I have used Ouija boards in the past and never have I felt any feelings of fear or apprehension in using them. Feeling the planchette seemingly zipping about the board with clear, decisive movements is an interesting experience. If nothing else, it allows you to see the "ideomotor effect" in action.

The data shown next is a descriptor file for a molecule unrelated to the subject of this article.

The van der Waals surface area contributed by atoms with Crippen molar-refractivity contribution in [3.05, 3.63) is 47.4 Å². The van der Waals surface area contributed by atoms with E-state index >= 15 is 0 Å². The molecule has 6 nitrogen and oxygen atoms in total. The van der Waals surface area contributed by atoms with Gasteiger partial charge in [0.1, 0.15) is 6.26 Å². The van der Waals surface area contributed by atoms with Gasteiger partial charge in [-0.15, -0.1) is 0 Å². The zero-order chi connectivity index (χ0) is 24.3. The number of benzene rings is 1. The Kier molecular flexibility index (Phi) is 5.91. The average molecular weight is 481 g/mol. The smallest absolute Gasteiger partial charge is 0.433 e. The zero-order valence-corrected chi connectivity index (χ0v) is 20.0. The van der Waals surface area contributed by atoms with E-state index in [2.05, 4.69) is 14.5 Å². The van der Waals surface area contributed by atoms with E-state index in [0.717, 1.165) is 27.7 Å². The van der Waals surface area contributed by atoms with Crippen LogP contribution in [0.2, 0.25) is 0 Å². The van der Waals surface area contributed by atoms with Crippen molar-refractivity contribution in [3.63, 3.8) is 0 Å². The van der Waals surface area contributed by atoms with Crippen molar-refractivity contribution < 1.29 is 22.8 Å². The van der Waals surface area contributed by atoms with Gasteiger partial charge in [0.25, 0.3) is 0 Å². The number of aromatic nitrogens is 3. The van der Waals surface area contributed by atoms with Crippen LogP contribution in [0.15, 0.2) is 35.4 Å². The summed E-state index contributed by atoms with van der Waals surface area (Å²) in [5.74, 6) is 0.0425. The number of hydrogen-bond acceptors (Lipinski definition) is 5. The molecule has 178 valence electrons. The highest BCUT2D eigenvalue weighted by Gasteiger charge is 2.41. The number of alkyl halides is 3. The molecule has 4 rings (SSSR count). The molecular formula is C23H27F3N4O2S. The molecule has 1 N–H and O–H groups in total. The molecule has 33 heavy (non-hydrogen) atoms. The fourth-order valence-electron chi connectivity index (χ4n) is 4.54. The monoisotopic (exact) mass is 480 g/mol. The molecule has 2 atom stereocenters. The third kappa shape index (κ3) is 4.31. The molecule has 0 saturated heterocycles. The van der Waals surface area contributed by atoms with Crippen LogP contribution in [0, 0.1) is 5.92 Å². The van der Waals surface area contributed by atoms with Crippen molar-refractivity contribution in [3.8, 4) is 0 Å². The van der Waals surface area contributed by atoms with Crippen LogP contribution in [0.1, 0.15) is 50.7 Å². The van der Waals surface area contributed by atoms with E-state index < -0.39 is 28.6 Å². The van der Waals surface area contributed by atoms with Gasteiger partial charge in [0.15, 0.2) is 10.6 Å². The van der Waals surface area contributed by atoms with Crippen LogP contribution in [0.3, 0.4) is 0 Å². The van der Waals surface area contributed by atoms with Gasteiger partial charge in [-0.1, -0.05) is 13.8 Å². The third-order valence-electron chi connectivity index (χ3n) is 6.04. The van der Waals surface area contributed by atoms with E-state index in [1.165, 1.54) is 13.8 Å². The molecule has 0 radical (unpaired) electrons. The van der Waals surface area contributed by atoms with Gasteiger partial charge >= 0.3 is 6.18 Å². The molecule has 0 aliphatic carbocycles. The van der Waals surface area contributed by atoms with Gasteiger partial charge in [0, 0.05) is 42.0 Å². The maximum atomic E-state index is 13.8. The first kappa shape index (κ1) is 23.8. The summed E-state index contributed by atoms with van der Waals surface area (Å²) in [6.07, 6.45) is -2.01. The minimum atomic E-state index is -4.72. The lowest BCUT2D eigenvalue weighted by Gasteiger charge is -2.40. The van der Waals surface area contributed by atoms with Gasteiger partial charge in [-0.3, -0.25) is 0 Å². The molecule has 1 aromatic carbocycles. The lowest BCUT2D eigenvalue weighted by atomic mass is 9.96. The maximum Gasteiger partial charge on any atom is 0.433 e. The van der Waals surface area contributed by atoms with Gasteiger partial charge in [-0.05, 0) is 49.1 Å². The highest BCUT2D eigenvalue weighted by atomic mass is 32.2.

Of course, when first using a Ouija board it is perfectly normal to feel that there might actually be some form of spirit communication at play, as you get caught up in the excitement of seeing names and simple details come forth. I can understand how difficult it is for people to believe that the information coming through the board is NOT from some spiritual source. For ghost hunting companies, offering a paranormal 'experience' in a haunted location, the use of a Ouija board is a no-brainer. The general public can see and 'feel' the paranormal at work even when the evidence to the contrary is incontrovertible. Paranormal investigators simply cannot fall into the same trap of using Ouija boards simply because it looks like it might be paranormal. It isn't. It never was and it never will be. In that respect, Ouija boards are no gamble at all.